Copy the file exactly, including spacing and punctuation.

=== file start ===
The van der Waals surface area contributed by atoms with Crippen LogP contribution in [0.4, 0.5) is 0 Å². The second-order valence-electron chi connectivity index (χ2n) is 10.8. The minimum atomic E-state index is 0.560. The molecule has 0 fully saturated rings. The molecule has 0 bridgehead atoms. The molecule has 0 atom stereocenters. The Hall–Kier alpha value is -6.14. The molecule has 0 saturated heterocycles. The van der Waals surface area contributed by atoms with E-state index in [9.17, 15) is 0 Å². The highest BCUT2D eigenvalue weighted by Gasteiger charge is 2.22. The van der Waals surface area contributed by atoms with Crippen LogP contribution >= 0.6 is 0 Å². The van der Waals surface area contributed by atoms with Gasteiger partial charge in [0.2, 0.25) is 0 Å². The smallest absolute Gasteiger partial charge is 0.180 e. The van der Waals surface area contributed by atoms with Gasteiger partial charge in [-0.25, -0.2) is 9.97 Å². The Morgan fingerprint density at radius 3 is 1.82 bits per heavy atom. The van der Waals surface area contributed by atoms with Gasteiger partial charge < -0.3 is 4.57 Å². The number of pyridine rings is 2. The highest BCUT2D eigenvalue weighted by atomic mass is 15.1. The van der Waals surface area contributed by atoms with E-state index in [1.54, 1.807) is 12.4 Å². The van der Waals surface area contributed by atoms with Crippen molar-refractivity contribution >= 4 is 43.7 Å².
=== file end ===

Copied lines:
The van der Waals surface area contributed by atoms with Crippen LogP contribution in [0.4, 0.5) is 0 Å². The second-order valence-electron chi connectivity index (χ2n) is 10.8. The minimum atomic E-state index is 0.560. The molecule has 0 fully saturated rings. The molecule has 0 bridgehead atoms. The molecule has 0 atom stereocenters. The Hall–Kier alpha value is -6.14. The molecule has 0 saturated heterocycles. The van der Waals surface area contributed by atoms with E-state index in [9.17, 15) is 0 Å². The highest BCUT2D eigenvalue weighted by Gasteiger charge is 2.22. The van der Waals surface area contributed by atoms with Crippen LogP contribution >= 0.6 is 0 Å². The van der Waals surface area contributed by atoms with Gasteiger partial charge in [0.2, 0.25) is 0 Å². The smallest absolute Gasteiger partial charge is 0.180 e. The van der Waals surface area contributed by atoms with Gasteiger partial charge in [-0.25, -0.2) is 9.97 Å². The Morgan fingerprint density at radius 3 is 1.82 bits per heavy atom. The van der Waals surface area contributed by atoms with Gasteiger partial charge < -0.3 is 4.57 Å². The number of pyridine rings is 2. The highest BCUT2D eigenvalue weighted by atomic mass is 15.1. The van der Waals surface area contributed by atoms with E-state index in [1.54, 1.807) is 12.4 Å². The van der Waals surface area contributed by atoms with Crippen molar-refractivity contribution >= 4 is 43.7 Å².